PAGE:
The Top 3 Reasons People Are Afraid to Ask for a Kidney—and How to Overcome Them

July 06, 2018, 2:01pm EDT

Asking someone to consider kidney donation may be one of the hardest questions you ever have to ask.

You may be reluctant for any number of reasons; however, you may be surprised to learn how many people are willing to find out more about the process and go forward with testing.

Based on research the NKF has conducted with its members, below are three of the most common barriers that prevent patients from asking for a kidney, along with tips on how to overcome these hurdles.

Barrier Number One:

"I am afraid that my donor's health will suffer"

Those who ultimately choose to become kidney donors are typically much healthier than the general population. Potential kidney donors are evaluated carefully (both physically and mentally) before they’re able to donate.

Research shows that, as with any surgery, there is a small risk of complications for the donor. You can learn more about the potential risks here. To donate a kidney to a loved one, friend, or even a stranger, is truly to give the gift of life. Living donation frequently is a positive experience for both the giver and the receiver. Typically those who donate kidneys report they would do so again.

Barrier Number Two:

"I am afraid that  medical bills and time off of work will cause a financial hardship for a potential living donor"

Generally, if the donation is to a family member or friend, the recipient's insurance and/or Medicare will pay for testing and surgery expenses. However, the donor might be responsible for travel expenses (if the donor and recipient live in different towns/states) and follow-up care, in addition to lost wages from taking time off work.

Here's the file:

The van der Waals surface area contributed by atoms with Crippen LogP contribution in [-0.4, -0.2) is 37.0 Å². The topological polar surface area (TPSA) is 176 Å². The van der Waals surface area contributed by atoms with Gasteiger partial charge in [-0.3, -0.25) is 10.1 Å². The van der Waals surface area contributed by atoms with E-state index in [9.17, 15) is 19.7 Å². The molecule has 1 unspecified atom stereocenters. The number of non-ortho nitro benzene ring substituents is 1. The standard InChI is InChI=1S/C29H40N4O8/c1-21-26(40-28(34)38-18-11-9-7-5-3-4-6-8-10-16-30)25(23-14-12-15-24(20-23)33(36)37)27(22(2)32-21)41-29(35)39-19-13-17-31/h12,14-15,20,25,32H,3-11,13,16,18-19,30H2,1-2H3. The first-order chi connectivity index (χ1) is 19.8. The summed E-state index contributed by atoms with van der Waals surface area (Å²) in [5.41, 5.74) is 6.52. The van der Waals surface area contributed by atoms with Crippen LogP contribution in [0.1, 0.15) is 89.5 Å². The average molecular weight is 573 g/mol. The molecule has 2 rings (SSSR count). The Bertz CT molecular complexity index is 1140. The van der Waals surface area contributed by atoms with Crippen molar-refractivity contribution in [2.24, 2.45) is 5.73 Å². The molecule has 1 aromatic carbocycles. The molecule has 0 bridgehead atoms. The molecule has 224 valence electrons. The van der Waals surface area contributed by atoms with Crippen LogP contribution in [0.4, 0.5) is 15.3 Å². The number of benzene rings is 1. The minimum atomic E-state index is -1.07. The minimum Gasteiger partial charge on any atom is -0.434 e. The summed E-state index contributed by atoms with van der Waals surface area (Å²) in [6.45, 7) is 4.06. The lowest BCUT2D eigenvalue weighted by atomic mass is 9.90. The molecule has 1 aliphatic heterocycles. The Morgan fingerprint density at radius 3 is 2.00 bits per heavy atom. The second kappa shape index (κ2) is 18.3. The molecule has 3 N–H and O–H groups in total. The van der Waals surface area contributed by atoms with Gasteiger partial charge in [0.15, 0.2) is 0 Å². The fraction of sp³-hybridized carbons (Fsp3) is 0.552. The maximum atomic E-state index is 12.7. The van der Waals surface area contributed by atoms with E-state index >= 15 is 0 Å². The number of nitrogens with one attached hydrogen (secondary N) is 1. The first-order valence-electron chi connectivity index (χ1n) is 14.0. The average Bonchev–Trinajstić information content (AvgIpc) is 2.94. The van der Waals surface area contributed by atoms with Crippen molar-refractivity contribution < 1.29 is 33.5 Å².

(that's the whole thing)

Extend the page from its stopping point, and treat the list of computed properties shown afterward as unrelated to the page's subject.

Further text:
Because donors are never financially compensated, be sure to ask the financial counselor and/or social worker at the transplant center for assistance with these issues or any questions that you may have about the costs associated with donation.

Donors may be eligible for sick leave, state disability and the Family and Medical Leave Act (FMLA). Some follow-up expenses may also not be covered, so it's important to discuss these matters with the specific transplant center. Also the National Living Donor Assistance Program provides financial assistance to those who want to donate an organ but are not able to afford the travel and living expenses associated with organ donation. To learn more about financial issues, click here.

Barrier Number Three:

"I do not like to ask anyone for anything"

Asking for help can be daunting to some, but you can start just by beginning to tell your story. This opens up the lines of communication.

Many people in your circle may not know about your condition or that being a living kidney donor is even an option. By starting a dialogue and educating those around you, you may find that there are many individuals who will ask you how they can help.

Ask your family and friends to help spread the word. It's important to keep your options open as you never know when a potential donor is going to walk through the door!